Treasons are the most heinous, although the rarest species of felony. Anything done in the nature of an attempt to displace the governing body is classed as Treason. It is a breach of duty of allegiance to the sate. This crime finds its place in the penal codes of every country ‘as a crime against the state’. ‘Felony’ is a serious criminal offence punishable by at least one year imprisonment. ‘Misdemeanor’ is a criminal offence which is less serious than a felony, and is usually punishable by no more than a year in a country jail, and /or a fine, restitution or some other minor penalty. These include all offences which are not felonies and treasons.
The Criminal Code of FDRE has not adopted such a ‘tripartite’ distinction but simply classifies crimes into various titles on the basis of content rather than on the scale of punishment. Although an explicit distinction is not made between crimes, the range of punishment implies the gravity of crimes. “Crimes of very grave nature” are punishable with ‘rigorous imprisonment’ in Central Prisons for a period of one to twenty five years (Art.108) “A crime of not very serious nature” may subject to special provisions that may face ‘simple imprisonment’ for a term of ten days to three years (Art. 106), subject to Special provisions that may extend the period beyond three years. “Petty offences” on the other hand, are punishable with fine or arrest for a relatively shorter period of one day to three months (Art .747), subject to certain aggravating exceptions (Art.767-769).
The three variations in the deprivation of liberty , namely, ‘rigorous imprisonment’, ‘simple imprisonment’ and ‘arrest’ apparently denote a de facto classification into ‘very serious crimes’, ‘not very serious crimes, and ‘petty offences’.
- Classification Based On the “Subject Matter” Of The Crime:
A more clear cut and explicit kind of classification of crimes that is found in the Criminal Code is based on the content or subject matter of the crime. The object of the criminal law is to protect the “interests” of the state, the community and the interests of the individual in order to ensure peace and security .Therefore, crimes against such interests are kept under various Titles. The classification mainly makes distinction between “crimes” in Part II (special part) of the Code and ‘Petty offences’ embodied in Part III of the Code entitled ‘The Code of Petty Offences. Further, the Special Part of the Code organizes the various interests to be protected in the following order:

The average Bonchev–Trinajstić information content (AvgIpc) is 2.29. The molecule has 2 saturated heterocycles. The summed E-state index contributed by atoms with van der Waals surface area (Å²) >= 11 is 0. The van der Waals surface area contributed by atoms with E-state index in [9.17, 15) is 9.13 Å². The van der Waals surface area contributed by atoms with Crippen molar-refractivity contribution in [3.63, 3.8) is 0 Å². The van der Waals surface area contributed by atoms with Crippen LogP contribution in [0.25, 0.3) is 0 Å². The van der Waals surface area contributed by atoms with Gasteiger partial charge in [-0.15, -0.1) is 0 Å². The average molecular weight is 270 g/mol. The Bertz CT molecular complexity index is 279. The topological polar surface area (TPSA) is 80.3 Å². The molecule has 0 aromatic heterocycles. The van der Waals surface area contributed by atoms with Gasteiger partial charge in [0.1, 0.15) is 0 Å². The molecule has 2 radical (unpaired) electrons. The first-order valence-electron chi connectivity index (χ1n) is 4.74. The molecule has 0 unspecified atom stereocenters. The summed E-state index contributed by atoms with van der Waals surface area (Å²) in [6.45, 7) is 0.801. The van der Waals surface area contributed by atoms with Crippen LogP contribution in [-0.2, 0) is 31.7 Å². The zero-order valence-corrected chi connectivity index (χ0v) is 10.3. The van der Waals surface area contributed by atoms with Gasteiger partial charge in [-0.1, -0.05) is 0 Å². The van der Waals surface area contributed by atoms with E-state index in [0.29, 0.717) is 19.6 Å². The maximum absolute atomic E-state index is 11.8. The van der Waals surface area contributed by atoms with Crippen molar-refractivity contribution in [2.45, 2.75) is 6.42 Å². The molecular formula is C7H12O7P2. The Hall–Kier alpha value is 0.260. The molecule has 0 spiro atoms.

- Interests of the ‘State’: Crimes against state or against National or international interests, Arts. 237-374.
- Interests of the ‘Community’: Crimes against the Public Interests or the Community Arts.378 – 537.
- Interests of the ‘Individual’: Crimes against the individuals and the Family Arts.538-733.
The individual interests of a person protected under the Code include his life, his person (body), his liberty, his honor, his morals, his family, his property etc.
- The Petty Offences:
A ‘petty offence’ is an infringement of a mandatory or prohibitory provision of a law or regulation issued by a competent authority or a minor offence which is not punishable under the Criminal Law. Such acts or omissions are made punishable under the Petty Code.
The policy underlying the classification of crimes under the Criminal Code of FDRE, 2005, can be better understood from the following observation made by the drafter of the 1957 Penal Code Prof. Jean Graven in this regard…
“… abandoning the famous ‘tripartite division’ of the offences according to their supposedly different natures into felonies, misdemeanors and petty offences, the new Ethiopian law has deliberately enthroned the identity of the nature of the offences retained in the Penal Code, all of them simply called “offences”, and the unity of all general principles, which are applicable to them. On the other hand, it has detached from them the minor, formal and petty offences, which form the subject matter of the Code of Petty Offences. Here the natural distinction between evidently different fields is instantly perceptible…”